Our story

Our story2018-08-17T01:35:07+00:00

Our story

TapMedic’s invention was, oddly, driven by injustice.  Let me explain…

As a working plumber I lost count of the number of, “My tap’s dripping” calls. Invariably, the next line from the customer would be an apology. “Sorry it’s such a small job.” Quite naturally, most people assumed a dripping tap to be a small, easy and therefore cheap job.

History

The reality of late 20th & early 21st century taps though, is that the traditional (patented in Rotherham in 1845 by John Guest & Edward Chrimes (jnr)) multi-turn variety of taps (using a rubber washer) are becoming increasingly & comparatively rare.  A quiet, invisible & unstoppable revolution has taken place; traditionally washered valves have been superseded by ceramic disc cartridges.  The physical struggle to open or close a tap that’s worn, is increasingly being consigned to the history books.  This change has been a God send to older people with conditions like Arthritis because taps are now so much simpler & physically easier to use.  That said, it is not as easy to finely control flow.  Possible, but not as easy. 

As a homeowner generally, all we want is a tap that works!  We couldn’t care less about how it does it.  It was seeking reliability and ease of use that drove Alfred Moen (of the USA) to patent the original ‘non-drip’ tap in the 1950s.  He was fed up with continually changing washers!  In the early 1980s another American organisation (who’s name escapes me) modified Moen’s design to what we see in taps today.  Just to be clear, I mean taps with separate hot and cold handles, not the type with a single lever.

Injustice

Back to injustice.  As mentioned, when customers have a dripping tap they call a plumber. The first thing we plumbers ask is, “Is your tap a ¼ turn tap?”  If it’s ¼ turn, so ceramic, then our historic response was, “Sorry but it’s better to fit you a new tap.”  I’ve literally lost count of how many times I said it!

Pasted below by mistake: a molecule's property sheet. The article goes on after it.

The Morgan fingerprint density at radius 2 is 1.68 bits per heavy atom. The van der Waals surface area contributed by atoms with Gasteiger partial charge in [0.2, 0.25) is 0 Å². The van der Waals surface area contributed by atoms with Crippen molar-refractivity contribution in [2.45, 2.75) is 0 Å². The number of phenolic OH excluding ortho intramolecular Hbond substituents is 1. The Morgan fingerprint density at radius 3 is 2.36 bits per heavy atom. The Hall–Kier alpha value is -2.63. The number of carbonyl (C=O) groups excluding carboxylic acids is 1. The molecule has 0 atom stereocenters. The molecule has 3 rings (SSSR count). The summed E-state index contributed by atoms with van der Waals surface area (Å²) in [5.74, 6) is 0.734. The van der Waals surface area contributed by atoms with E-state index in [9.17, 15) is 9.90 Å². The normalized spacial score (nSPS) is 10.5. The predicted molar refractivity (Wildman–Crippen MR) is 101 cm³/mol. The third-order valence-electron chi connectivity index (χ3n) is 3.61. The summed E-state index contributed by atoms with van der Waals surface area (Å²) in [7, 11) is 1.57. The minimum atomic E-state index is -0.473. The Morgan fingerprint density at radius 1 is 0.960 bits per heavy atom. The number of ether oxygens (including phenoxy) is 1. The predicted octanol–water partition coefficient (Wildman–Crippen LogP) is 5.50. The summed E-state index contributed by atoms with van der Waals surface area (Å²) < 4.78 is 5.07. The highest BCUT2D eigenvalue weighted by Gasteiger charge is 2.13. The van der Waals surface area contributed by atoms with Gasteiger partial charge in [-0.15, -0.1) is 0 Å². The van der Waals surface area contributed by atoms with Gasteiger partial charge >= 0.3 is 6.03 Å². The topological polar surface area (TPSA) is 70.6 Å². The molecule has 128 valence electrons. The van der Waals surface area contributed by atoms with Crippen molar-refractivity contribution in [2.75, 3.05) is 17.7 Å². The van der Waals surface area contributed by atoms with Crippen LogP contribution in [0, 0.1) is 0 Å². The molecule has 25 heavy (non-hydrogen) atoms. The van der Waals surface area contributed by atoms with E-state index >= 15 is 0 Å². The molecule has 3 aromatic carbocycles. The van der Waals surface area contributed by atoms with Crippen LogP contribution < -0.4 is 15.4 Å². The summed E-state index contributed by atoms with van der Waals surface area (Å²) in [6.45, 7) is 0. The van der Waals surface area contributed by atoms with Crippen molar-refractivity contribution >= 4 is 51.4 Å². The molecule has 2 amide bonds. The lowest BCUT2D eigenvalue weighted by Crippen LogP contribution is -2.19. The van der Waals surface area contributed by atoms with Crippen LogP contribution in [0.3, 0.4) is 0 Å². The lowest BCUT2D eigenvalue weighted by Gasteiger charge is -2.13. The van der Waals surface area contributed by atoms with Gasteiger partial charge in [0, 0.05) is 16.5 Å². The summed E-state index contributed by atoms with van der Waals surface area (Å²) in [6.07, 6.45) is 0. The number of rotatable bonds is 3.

As soon as I uttered the phrase though, I could feel the customer bristling.  You could hear them thinking, “Thieving swine.  He’s already talking the job up” or “Lazy swine.  He doesn’t want a simple job so he’s turning it into something more profitable – for himself!” or any one of a thousand variations of “I hate plumbers because…”  You can hear it in their voice.

Of course as the professional, your natural reaction is to defend yourself, and your integrity, and then to try to justify yourself, to explain why.  The more you try though, the deeper that black hole seemed to become…

With over 5000 variations of ceramic cartridges to be found installed in taps, no plumber can be certain, even if the make and model is known, which cartridge is fitted to which tap without considered & extensive investigation.  Supplies must be isolated, the tap disassembled, the cartridge accurately measured and then it all put back together before your investigation ‘proper’ can begin.  Firstly, is the cartridge available?  Stock situations?  Prices?  Then it’s back to the customer.  This all takes time which, of course, must be paid for.

Once you’ve investigated, it’s easy to provide an estimate of what this ‘simple’ job’s final cost might be.  Adding in the detail talked about above takes a perceived £5 job to over £125 to finish.  “Riduculous” in the words of a good few of my old customers.

Customers advise, “Keep some in stock.” If only!  Merchants don’t keep spares and, even if they did, we’ve worked out we’d need some 8000 (a pair of each) at a cost of approx. £120,000 plus a dedicated vehicle for them.  Let’s just say, “Ha. Ha. Ha.”

Root causes

Manufacturers do not want taps being repaired.  They want to sell new – every time.  They’ve known about this issue or over 40 years but have said nothing. They’ve let plumbers take the blame, hung us out to dry.  I have had customers say to me, “Manufacturers wouldn’t do that.”  They do.  They have.  Most importantly, they continue to do so…

Manufacturers have, in my opinion, actively steered away from standardisation.  They can standardise very simply, but they choose not to.  Why?  I’m pretty darn sure it’s because it would reduce new tap sales.  Manufacturers talk about their ‘green’ credentials but then actively encourage the wholesale waste of raw materials – along with the energy to take those materials out of the ground, process it into taps and then to ship the resultant taps halfway around the globe from China.  For them it’s profit, profit, profit – at any cost.

Consequences

When a working plumber, I experienced people scrimp and scrape to get enough money together, especially during the recession, to pay for a new tap when I should have been able to effect a simple repair.  I have had people joke with me that a cup of tea and an ability to wash up was more important than eating!  I didn’t find it funny then and I still don’t.  I’d rather do it for free as would many of you – despite the crap published by the likes of the Daily Mail.

Future

All the above is the injustice that drove TapMedic’s invention.  Now any professional can instantly set most taps back to better than new for a fraction of the cost of a new tap and that tap will keep going for as long as the customer sees fit to keep it.

TapMedic are a small part of the revolt against needless waste called the Circular Economy.  Our aim is to leave something for our children to inherit and not fritter it all away.

Next time you get a dripping tap, insist on using TapMedic, it’ll be a revelation…

David Newton
Inventor & founding director of TapMedic